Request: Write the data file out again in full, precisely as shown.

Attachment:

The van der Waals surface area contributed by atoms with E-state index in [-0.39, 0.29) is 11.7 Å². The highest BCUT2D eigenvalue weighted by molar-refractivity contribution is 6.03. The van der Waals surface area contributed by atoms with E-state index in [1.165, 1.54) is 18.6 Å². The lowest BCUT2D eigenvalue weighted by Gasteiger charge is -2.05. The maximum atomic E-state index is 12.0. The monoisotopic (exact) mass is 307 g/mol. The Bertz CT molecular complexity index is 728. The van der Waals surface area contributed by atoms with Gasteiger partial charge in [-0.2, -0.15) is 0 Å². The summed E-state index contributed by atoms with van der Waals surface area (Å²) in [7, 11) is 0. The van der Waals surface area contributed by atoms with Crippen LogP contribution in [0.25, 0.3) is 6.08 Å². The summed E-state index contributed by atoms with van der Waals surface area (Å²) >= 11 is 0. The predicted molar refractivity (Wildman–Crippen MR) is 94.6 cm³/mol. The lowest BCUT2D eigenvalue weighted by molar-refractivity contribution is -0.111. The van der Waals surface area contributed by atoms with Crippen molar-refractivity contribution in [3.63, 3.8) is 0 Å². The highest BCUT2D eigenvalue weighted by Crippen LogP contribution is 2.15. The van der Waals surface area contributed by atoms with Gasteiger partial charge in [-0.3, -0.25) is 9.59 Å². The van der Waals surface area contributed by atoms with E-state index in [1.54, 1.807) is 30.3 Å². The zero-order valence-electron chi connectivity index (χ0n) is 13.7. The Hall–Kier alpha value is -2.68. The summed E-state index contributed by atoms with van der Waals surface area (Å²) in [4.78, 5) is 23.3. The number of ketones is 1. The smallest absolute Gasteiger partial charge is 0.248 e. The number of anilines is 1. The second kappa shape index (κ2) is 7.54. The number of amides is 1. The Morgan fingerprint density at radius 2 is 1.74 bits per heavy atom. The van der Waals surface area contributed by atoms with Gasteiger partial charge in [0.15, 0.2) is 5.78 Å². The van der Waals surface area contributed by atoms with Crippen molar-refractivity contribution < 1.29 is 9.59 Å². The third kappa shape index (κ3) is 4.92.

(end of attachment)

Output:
The van der Waals surface area contributed by atoms with E-state index in [-0.39, 0.29) is 11.7 Å². The highest BCUT2D eigenvalue weighted by molar-refractivity contribution is 6.03. The van der Waals surface area contributed by atoms with E-state index in [1.165, 1.54) is 18.6 Å². The lowest BCUT2D eigenvalue weighted by Gasteiger charge is -2.05. The maximum atomic E-state index is 12.0. The monoisotopic (exact) mass is 307 g/mol. The Bertz CT molecular complexity index is 728. The van der Waals surface area contributed by atoms with Gasteiger partial charge in [-0.2, -0.15) is 0 Å². The summed E-state index contributed by atoms with van der Waals surface area (Å²) in [7, 11) is 0. The van der Waals surface area contributed by atoms with Crippen LogP contribution in [0.25, 0.3) is 6.08 Å². The summed E-state index contributed by atoms with van der Waals surface area (Å²) >= 11 is 0. The predicted molar refractivity (Wildman–Crippen MR) is 94.6 cm³/mol. The lowest BCUT2D eigenvalue weighted by molar-refractivity contribution is -0.111. The van der Waals surface area contributed by atoms with Crippen molar-refractivity contribution in [3.63, 3.8) is 0 Å². The highest BCUT2D eigenvalue weighted by Crippen LogP contribution is 2.15. The van der Waals surface area contributed by atoms with Gasteiger partial charge in [-0.3, -0.25) is 9.59 Å². The van der Waals surface area contributed by atoms with E-state index in [1.54, 1.807) is 30.3 Å². The zero-order valence-electron chi connectivity index (χ0n) is 13.7. The Hall–Kier alpha value is -2.68. The summed E-state index contributed by atoms with van der Waals surface area (Å²) in [4.78, 5) is 23.3. The number of ketones is 1. The smallest absolute Gasteiger partial charge is 0.248 e. The number of anilines is 1. The second kappa shape index (κ2) is 7.54. The number of amides is 1. The Morgan fingerprint density at radius 2 is 1.74 bits per heavy atom. The van der Waals surface area contributed by atoms with Gasteiger partial charge in [0.15, 0.2) is 5.78 Å². The van der Waals surface area contributed by atoms with Crippen molar-refractivity contribution < 1.29 is 9.59 Å². The third kappa shape index (κ3) is 4.92.